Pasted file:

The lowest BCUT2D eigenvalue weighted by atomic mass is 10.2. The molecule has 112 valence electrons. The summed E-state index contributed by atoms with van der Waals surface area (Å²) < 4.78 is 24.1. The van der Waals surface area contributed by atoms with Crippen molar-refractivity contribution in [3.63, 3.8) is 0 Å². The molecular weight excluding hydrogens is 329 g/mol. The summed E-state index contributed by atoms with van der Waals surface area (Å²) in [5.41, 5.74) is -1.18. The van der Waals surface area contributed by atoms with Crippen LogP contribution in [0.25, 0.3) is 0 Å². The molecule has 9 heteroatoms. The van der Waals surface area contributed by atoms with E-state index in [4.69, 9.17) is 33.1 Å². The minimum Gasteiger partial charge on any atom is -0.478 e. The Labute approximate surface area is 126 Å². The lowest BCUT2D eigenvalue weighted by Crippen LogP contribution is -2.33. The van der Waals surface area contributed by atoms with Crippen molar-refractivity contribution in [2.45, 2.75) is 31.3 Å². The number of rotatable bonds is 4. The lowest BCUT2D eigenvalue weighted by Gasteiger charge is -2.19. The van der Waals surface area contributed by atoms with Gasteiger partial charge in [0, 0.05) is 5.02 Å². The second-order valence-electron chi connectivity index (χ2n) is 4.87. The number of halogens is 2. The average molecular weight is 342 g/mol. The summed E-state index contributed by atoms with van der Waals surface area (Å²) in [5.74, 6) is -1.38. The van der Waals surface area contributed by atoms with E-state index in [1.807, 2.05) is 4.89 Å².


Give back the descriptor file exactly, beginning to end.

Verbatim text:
The lowest BCUT2D eigenvalue weighted by atomic mass is 10.2. The molecule has 112 valence electrons. The summed E-state index contributed by atoms with van der Waals surface area (Å²) < 4.78 is 24.1. The van der Waals surface area contributed by atoms with Crippen molar-refractivity contribution in [3.63, 3.8) is 0 Å². The molecular weight excluding hydrogens is 329 g/mol. The summed E-state index contributed by atoms with van der Waals surface area (Å²) in [5.41, 5.74) is -1.18. The van der Waals surface area contributed by atoms with Crippen LogP contribution in [0.25, 0.3) is 0 Å². The molecule has 9 heteroatoms. The van der Waals surface area contributed by atoms with E-state index in [4.69, 9.17) is 33.1 Å². The minimum Gasteiger partial charge on any atom is -0.478 e. The Labute approximate surface area is 126 Å². The lowest BCUT2D eigenvalue weighted by Crippen LogP contribution is -2.33. The van der Waals surface area contributed by atoms with Crippen molar-refractivity contribution in [2.45, 2.75) is 31.3 Å². The number of rotatable bonds is 4. The lowest BCUT2D eigenvalue weighted by Gasteiger charge is -2.19. The van der Waals surface area contributed by atoms with Gasteiger partial charge in [0, 0.05) is 5.02 Å². The second-order valence-electron chi connectivity index (χ2n) is 4.87. The number of halogens is 2. The average molecular weight is 342 g/mol. The summed E-state index contributed by atoms with van der Waals surface area (Å²) in [5.74, 6) is -1.38. The van der Waals surface area contributed by atoms with E-state index in [1.807, 2.05) is 4.89 Å².